Heat forward Udonis Haslem started in place of Shane Battier for the second game in a row Saturday, but coach Erik Spoelstra made it clear that the experiment might be short-lived.
“It’s not in cement,” Spoelstra said. “I think they’re both veteran enough. They’ve both been in our system. They both feel comfortable either way. Basically they’ll just be flip-flopping positions.”
The switch didn’t have the desired effect. The Hornets outscored the Heat 32-31 in the first quarter. New Orleans was 4 of 5 from three-point range.
Spoelstra started Haslem to begin the 2012 playoffs, but Battier was the starter for most of the postseason. Starting Haslem is not an indication the Heat is moving away from its small-ball approach. Battier is still recovering from a knee injury, and the hope was that Haslem would give the Heat a boost of energy defensively in the first quarter.
The boost didn’t come until the second quarter, though. With Joel Anthony in the lineup, the Heat pieced together a 25-4 run to blow the game open.
After allowing 18 three-pointers to the Knicks on Thursday, the Heat focused on perimeter defense during Friday’s practice and Saturday morning’s shootaround. Against the Knicks, Haslem had 10 points in the first half while Battier went scoreless in the game and finished with four fouls in nine minutes.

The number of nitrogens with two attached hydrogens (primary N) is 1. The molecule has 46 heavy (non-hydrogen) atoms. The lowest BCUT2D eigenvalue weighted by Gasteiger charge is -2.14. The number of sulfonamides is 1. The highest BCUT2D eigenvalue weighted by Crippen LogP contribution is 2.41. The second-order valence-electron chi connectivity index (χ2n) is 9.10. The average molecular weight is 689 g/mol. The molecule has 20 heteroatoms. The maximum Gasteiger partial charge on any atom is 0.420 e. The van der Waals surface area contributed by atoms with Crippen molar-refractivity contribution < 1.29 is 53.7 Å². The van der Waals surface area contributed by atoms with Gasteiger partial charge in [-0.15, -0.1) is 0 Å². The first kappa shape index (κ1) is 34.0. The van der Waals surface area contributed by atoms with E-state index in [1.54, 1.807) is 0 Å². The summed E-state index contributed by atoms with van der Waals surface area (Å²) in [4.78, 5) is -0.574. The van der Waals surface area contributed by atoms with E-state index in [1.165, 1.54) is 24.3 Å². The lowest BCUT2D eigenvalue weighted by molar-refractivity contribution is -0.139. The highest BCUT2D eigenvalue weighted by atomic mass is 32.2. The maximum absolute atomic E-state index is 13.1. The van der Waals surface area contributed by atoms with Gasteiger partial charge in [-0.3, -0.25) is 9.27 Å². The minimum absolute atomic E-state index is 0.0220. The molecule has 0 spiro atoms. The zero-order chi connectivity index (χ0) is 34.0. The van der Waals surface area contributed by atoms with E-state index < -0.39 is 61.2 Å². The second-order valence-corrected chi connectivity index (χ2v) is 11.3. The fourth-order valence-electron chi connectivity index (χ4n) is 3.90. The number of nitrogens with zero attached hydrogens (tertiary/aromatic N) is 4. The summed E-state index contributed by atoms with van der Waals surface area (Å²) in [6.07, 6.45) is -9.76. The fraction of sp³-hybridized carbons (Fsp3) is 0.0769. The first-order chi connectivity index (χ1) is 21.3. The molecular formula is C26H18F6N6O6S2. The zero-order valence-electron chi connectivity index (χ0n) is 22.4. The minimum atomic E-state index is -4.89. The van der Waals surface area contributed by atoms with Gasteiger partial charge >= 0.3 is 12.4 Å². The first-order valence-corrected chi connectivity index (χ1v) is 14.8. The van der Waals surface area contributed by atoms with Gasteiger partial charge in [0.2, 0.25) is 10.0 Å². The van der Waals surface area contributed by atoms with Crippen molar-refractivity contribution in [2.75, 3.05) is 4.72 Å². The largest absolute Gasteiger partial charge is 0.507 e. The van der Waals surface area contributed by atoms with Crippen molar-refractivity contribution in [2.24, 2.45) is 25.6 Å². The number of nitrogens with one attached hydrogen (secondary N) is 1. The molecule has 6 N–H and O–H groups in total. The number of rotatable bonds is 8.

“We’ve almost overtalked it in the last 24 hours,” Spoelstra said. “We know it’s there. We know we’re capable of it. It’s about consistency, and at this point it’s just about doing it.”
Spoelstra reviewed defensive strategies and positioning during Saturday’s shootaround but stressed to the team “it’s more about our effort, disposition, those things even more than execution — all of those intangibles, our energy.”
Against the Hornets, Haslem matched up against Ryan Anderson to begin the game. Anderson 4 of 5 from the field and 2 of 2 from three-point range
Haslem’s effort isn’t the only reason for the switch. Spoelstra said one of the benefits of joggling the lineup is unlocking “some of the other layers … on the backside of the rotation.”
Rashard Lewis started three games in place of Battier after Battier strained his left knee. Lewis didn’t play against the Knicks or was buried on the depth chart against the Hornets as well. Lewis provided little offensively and defensively during his stint as a starter. He had five points in three games.
“He knows he has to be ready,” Spoelstra said.
The Hornets are considering changing their nickname to the Pelicans, which would better represent a team from New Orleans. The suggested name change has been met with mixed reviews.
“It doesn’t sound right to me, but who am I to say?” LeBron James said. “I heard it’s their state bird. It just doesn’t have that ring just yet.”
Dwyane Wade did not mince his words. He called it a “terrible” name. Haslem was more diplomatic.
“If they want to represent their state with the pelicans then so be it,” Haslem said. “I ain’t going to get on their bird.”